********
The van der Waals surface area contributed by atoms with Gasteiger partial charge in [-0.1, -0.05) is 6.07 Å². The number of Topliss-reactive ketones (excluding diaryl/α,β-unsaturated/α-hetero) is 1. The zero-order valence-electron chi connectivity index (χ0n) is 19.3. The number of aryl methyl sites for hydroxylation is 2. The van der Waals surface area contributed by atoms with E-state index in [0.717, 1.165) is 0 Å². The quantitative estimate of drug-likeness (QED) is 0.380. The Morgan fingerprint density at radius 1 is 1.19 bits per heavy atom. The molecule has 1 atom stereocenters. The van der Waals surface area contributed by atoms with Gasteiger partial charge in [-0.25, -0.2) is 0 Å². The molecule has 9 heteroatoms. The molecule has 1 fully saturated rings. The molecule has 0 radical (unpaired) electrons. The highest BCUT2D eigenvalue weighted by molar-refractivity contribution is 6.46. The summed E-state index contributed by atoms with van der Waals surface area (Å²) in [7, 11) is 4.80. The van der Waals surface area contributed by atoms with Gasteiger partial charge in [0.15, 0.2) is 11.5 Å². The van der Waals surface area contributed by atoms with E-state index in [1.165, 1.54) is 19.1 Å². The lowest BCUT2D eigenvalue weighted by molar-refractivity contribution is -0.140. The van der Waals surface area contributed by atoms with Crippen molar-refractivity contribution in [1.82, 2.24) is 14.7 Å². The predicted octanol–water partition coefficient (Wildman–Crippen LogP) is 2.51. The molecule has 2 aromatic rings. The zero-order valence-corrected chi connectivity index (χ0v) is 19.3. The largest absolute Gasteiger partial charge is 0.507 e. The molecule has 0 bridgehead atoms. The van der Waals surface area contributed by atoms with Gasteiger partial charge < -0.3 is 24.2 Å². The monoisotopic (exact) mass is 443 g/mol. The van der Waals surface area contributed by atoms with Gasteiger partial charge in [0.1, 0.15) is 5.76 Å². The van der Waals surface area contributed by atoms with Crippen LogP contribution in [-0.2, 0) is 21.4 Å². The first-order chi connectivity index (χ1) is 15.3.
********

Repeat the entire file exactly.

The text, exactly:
The van der Waals surface area contributed by atoms with Gasteiger partial charge in [-0.1, -0.05) is 6.07 Å². The number of Topliss-reactive ketones (excluding diaryl/α,β-unsaturated/α-hetero) is 1. The zero-order valence-electron chi connectivity index (χ0n) is 19.3. The number of aryl methyl sites for hydroxylation is 2. The van der Waals surface area contributed by atoms with E-state index in [0.717, 1.165) is 0 Å². The quantitative estimate of drug-likeness (QED) is 0.380. The Morgan fingerprint density at radius 1 is 1.19 bits per heavy atom. The molecule has 1 atom stereocenters. The van der Waals surface area contributed by atoms with Gasteiger partial charge in [-0.25, -0.2) is 0 Å². The molecule has 9 heteroatoms. The molecule has 1 fully saturated rings. The molecule has 0 radical (unpaired) electrons. The highest BCUT2D eigenvalue weighted by molar-refractivity contribution is 6.46. The summed E-state index contributed by atoms with van der Waals surface area (Å²) in [7, 11) is 4.80. The van der Waals surface area contributed by atoms with Gasteiger partial charge in [0.15, 0.2) is 11.5 Å². The van der Waals surface area contributed by atoms with E-state index in [1.165, 1.54) is 19.1 Å². The lowest BCUT2D eigenvalue weighted by molar-refractivity contribution is -0.140. The van der Waals surface area contributed by atoms with Crippen molar-refractivity contribution in [1.82, 2.24) is 14.7 Å². The predicted octanol–water partition coefficient (Wildman–Crippen LogP) is 2.51. The molecule has 2 aromatic rings. The zero-order valence-corrected chi connectivity index (χ0v) is 19.3. The largest absolute Gasteiger partial charge is 0.507 e. The molecule has 0 bridgehead atoms. The van der Waals surface area contributed by atoms with Gasteiger partial charge < -0.3 is 24.2 Å². The monoisotopic (exact) mass is 443 g/mol. The van der Waals surface area contributed by atoms with Gasteiger partial charge in [0.1, 0.15) is 5.76 Å². The van der Waals surface area contributed by atoms with Crippen LogP contribution in [-0.2, 0) is 21.4 Å². The first-order chi connectivity index (χ1) is 15.3.